Physical Therapy to Help Urinary Incontinence

Physical Therapy to Help Urinary Incontinence

Kathleen Roth is my new Physical Therapist.

I will start physical therapy on April 28 to help me with incontinence. I have had it for 4 months. I only use 1 pad per day, but I want it to be totally gone. My urologist wants me to have physical therapy. I agreed. I will keep you posted. I use Kegel exercises, but I need more help. I have a lady therapist. I have not met her yet, but she comes highly recommended. My urologist sends all his prostate surgery patients to her.

Pelvic Floor Exercise: Instructions for Men

Pelvic Floor Exercise for Men

Pelvic Floor contractions, often called Kegels, can be very helpful for strengthening the muscles of the pelvic floor. The challenge is figuring out what you are actually doing and how to contract the muscle.

Pelvic floor exercises can help men strengthen the pelvic floor and increase or reestablish urinary control. If you have issues related to your prostate, such as an enlarged prostate, discuss with your doctor to determine the best course of action and whether pelvic floor exercise is an appropriate part of your treatment plan.

In men, the front muscle of the pelvic floor surrounds the shaft of the lower penis; the back muscle surrounds the rectum; and the center point is crossed at the perineal body. Pelvic floor exercises engage the entire region, strengthening the muscles throughout the pelvic floor. Pelvic floor exercises involve the contraction of the rectum, as if suppressing gas, and the contraction of the urethra, as if stopping the flow of urine. A properly executed pelvic floor exercise should include a slight movement of the penile head and a small lifted feeling at the perineal body.

When you perform a pelvic floor exercise, close your rectum (as if preventing a bowel movement), and then use the penile muscles to lift the penis and tighten the urethra (as if stopping the flow of urine). The strongest feel of the contraction will be in the rectum, and when done correctly, you will feel the rectum pull inward. With a full contraction of this area, you have performed one repetition. Next, slowly and with control, release. Then, release further, letting go of any residual tension in your pelvic muscles.

The easiest way to figure out what you are doing is to imagine how you “hold in” gas when you are in public. Another simple way to make sure you are contracting the right muscles is that, the next time you are urinating, try to stop the flow of urine mid-stream. You should not do this on a regular basis, as it can cause bacteria to move back up the urethra and is bad for your bladder. But you can try it once or twice to make sure you are isolating the right muscles.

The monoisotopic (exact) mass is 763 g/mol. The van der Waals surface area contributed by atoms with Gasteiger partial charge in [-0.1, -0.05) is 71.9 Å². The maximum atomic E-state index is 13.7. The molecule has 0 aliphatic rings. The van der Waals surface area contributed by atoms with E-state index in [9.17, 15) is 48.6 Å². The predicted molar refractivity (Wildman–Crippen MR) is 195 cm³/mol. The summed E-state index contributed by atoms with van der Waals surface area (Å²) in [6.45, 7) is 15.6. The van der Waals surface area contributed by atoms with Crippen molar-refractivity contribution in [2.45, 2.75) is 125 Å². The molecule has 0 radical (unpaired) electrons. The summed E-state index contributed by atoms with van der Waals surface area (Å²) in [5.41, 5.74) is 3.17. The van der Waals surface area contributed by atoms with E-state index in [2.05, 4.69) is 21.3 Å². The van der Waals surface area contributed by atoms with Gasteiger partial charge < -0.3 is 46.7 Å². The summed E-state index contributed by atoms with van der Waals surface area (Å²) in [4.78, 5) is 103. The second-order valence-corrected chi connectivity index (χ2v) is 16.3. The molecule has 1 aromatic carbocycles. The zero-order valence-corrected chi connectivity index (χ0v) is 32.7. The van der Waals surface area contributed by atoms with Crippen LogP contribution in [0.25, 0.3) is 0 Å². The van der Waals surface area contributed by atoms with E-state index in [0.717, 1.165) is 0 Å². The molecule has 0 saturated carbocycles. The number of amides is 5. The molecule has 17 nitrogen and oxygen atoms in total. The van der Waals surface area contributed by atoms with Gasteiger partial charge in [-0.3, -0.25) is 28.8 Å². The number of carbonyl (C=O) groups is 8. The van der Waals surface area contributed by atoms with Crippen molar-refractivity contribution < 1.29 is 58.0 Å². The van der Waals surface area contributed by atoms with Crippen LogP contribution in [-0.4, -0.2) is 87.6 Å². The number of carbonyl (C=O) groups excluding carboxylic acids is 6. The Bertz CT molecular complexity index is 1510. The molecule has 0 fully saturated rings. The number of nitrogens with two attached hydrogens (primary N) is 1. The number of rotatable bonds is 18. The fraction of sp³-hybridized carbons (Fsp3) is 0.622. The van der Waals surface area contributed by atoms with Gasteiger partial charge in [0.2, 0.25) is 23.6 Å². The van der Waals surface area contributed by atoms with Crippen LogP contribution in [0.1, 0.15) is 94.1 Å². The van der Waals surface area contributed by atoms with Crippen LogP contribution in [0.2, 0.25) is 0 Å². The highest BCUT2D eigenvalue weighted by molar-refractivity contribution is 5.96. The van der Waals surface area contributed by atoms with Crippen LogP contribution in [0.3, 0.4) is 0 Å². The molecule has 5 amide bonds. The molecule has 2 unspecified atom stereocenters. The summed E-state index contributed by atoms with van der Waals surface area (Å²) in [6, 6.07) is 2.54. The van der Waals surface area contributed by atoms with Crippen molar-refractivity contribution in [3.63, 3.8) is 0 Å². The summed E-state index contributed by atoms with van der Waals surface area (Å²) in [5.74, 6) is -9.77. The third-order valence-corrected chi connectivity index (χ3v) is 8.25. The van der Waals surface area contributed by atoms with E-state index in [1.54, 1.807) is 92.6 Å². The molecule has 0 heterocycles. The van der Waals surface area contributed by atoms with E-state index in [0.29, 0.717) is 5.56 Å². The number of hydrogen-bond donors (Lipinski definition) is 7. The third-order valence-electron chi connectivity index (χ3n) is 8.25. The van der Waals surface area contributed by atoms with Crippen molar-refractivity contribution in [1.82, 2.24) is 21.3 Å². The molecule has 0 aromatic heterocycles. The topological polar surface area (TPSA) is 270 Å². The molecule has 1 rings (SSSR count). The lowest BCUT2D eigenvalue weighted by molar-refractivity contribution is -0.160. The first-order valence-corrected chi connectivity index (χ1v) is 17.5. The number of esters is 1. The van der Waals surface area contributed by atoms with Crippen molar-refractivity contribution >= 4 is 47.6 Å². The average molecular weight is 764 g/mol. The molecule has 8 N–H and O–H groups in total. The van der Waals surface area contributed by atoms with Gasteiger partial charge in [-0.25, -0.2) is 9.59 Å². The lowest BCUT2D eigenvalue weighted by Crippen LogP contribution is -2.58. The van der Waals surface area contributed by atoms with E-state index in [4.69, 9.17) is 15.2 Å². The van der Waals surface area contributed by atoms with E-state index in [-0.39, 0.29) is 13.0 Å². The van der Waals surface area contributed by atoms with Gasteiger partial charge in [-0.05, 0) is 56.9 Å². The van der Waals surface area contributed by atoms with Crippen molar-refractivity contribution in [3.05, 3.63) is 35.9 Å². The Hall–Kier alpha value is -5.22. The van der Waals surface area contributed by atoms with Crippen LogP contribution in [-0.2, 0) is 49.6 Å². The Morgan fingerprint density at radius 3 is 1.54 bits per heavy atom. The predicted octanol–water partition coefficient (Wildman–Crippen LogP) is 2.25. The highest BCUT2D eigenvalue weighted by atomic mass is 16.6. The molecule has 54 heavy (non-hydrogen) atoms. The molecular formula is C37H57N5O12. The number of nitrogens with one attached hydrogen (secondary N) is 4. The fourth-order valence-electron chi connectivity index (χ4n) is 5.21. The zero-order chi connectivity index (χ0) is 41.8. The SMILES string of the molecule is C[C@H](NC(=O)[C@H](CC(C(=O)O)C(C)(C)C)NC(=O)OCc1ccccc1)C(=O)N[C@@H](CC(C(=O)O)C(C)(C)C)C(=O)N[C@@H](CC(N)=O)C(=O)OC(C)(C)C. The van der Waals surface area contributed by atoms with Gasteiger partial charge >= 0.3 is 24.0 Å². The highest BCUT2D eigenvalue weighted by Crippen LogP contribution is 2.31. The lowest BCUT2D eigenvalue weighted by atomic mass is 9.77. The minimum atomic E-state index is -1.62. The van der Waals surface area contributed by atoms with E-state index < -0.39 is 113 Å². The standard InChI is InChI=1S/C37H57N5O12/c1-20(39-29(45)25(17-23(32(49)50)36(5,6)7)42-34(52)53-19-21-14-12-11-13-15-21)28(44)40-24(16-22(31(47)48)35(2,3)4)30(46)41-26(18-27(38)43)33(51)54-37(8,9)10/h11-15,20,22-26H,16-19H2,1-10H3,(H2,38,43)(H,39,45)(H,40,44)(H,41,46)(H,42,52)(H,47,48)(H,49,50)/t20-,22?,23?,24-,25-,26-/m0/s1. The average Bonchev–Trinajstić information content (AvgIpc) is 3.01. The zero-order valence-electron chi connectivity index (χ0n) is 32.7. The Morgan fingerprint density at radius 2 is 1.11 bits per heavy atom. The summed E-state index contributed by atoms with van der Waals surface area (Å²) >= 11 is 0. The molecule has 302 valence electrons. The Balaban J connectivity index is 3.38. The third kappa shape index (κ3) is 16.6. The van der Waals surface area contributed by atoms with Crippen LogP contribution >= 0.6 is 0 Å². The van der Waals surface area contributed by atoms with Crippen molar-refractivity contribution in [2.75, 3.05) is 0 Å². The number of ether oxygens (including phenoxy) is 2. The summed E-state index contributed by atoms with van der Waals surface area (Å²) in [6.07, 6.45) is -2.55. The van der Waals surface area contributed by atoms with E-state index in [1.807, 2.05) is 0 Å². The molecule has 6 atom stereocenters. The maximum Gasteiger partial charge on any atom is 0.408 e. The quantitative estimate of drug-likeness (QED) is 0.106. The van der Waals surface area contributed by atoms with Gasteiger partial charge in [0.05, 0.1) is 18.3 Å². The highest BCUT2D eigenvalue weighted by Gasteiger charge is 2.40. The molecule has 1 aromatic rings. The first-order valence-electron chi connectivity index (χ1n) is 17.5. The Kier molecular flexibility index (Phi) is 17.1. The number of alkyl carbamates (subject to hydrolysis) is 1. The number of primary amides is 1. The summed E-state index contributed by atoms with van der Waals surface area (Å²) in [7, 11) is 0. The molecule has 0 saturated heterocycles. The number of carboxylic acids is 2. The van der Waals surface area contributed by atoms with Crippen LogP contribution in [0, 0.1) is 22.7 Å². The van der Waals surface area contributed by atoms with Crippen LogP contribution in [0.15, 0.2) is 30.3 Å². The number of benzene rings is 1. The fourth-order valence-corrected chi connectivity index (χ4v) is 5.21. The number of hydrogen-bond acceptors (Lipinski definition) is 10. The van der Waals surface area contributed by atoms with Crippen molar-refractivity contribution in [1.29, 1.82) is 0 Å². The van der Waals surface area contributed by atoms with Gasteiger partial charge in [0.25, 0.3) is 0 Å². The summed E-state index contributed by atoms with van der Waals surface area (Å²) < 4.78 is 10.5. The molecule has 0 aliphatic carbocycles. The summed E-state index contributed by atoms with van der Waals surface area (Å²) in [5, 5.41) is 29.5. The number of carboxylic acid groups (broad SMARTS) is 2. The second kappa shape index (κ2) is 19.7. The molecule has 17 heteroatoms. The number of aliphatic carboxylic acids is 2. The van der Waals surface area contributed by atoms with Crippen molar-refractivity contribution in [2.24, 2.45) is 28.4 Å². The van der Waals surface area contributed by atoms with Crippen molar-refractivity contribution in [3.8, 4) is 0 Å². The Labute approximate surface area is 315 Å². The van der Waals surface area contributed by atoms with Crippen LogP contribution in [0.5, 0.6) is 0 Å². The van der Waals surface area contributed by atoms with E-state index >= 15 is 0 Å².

Once you’ve figured out how to contract the right muscle, make a deliberate effort to contract – you will feel like you are lifting up your rectum, into the core of your body, and slightly lifting your penis. Hold for a count of three, and release.

Last edited by

5 Replies


    There are many different exercises here.

  • I had my first session of physical therapy on Thursday, April 28, 2016. It went well. Dr. Kathleen Roth taught me 3 different exercises and then I had to do each exercise 3 times. I laid on my back with my knees up. She placed one hand on my perineum on top of my shorts during the exercises to make sure I was doing them correctly. She used her other hand to count the muscle contractions. I did a total of 30 Kegel exercises. She said I did well. She gave me homework. I have to do each exercise 10 times each session and do 3 sessions per day for 3 weeks. I will return for more therapy in 3 weeks. So I need 90 Kegel exercises every day. That will make my muscles stronger.

  • Bob, Thank you for this information. It parallels that which I received from the doctor/nurse at MSK following my robotic laparoscopic radical prostatectomy. Of course, now the question is whether I am doing enough of them -- and doing enough of them correctly! -- to do the job. Your post was very helpful. 

  • You are welcome. I learned a lot from my therapist. I have been doing Kegel exercises, but not enough. That's why I still have a little incontinence. You have to do 90 Kegel exercises daily for maximum effectiveness. They need to be spread out throughout the day so the muscles can rest in between sessions. I go back in 3 weeks for a more advanced form of Kegel exercises. Meanwhile I have to do my homework.

    She also taught me how to cough, sneeze, pass gas, and stand up without squirting any urine. That is part of stress incontinence.

  • rudolph10021 Keep practicing daily. You will get success.

You may also like...